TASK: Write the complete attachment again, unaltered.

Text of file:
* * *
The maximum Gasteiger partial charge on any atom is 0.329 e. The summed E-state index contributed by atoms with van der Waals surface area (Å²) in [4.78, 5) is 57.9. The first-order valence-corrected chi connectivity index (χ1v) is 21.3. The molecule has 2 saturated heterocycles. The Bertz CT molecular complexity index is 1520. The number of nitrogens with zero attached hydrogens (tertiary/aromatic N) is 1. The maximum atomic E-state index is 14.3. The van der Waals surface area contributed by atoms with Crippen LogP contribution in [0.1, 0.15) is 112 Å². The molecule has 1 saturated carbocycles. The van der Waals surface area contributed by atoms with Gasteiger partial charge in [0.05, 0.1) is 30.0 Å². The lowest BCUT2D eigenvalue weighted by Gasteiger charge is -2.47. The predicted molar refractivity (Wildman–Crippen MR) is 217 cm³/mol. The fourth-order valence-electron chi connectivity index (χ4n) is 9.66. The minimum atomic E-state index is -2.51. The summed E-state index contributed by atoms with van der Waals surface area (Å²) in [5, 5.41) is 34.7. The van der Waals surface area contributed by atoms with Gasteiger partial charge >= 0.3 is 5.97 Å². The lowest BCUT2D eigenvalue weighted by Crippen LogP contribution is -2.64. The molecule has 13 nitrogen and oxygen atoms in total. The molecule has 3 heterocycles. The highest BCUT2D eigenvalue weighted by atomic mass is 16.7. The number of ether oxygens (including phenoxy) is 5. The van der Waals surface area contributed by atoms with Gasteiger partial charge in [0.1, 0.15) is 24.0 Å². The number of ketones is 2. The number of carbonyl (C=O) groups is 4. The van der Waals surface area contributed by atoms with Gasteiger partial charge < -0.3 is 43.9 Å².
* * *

The maximum Gasteiger partial charge on any atom is 0.329 e. The summed E-state index contributed by atoms with van der Waals surface area (Å²) in [4.78, 5) is 57.9. The first-order valence-corrected chi connectivity index (χ1v) is 21.3. The molecule has 2 saturated heterocycles. The Bertz CT molecular complexity index is 1520. The number of nitrogens with zero attached hydrogens (tertiary/aromatic N) is 1. The maximum atomic E-state index is 14.3. The van der Waals surface area contributed by atoms with Crippen LogP contribution in [0.1, 0.15) is 112 Å². The molecule has 1 saturated carbocycles. The van der Waals surface area contributed by atoms with Gasteiger partial charge in [0.05, 0.1) is 30.0 Å². The lowest BCUT2D eigenvalue weighted by Gasteiger charge is -2.47. The predicted molar refractivity (Wildman–Crippen MR) is 217 cm³/mol. The fourth-order valence-electron chi connectivity index (χ4n) is 9.66. The minimum atomic E-state index is -2.51. The summed E-state index contributed by atoms with van der Waals surface area (Å²) in [5, 5.41) is 34.7. The van der Waals surface area contributed by atoms with Gasteiger partial charge >= 0.3 is 5.97 Å². The lowest BCUT2D eigenvalue weighted by Crippen LogP contribution is -2.64. The molecule has 13 nitrogen and oxygen atoms in total. The molecule has 3 heterocycles. The highest BCUT2D eigenvalue weighted by atomic mass is 16.7. The number of ether oxygens (including phenoxy) is 5. The van der Waals surface area contributed by atoms with Gasteiger partial charge in [0.1, 0.15) is 24.0 Å². The number of ketones is 2. The number of carbonyl (C=O) groups is 4. The van der Waals surface area contributed by atoms with Gasteiger partial charge < -0.3 is 43.9 Å².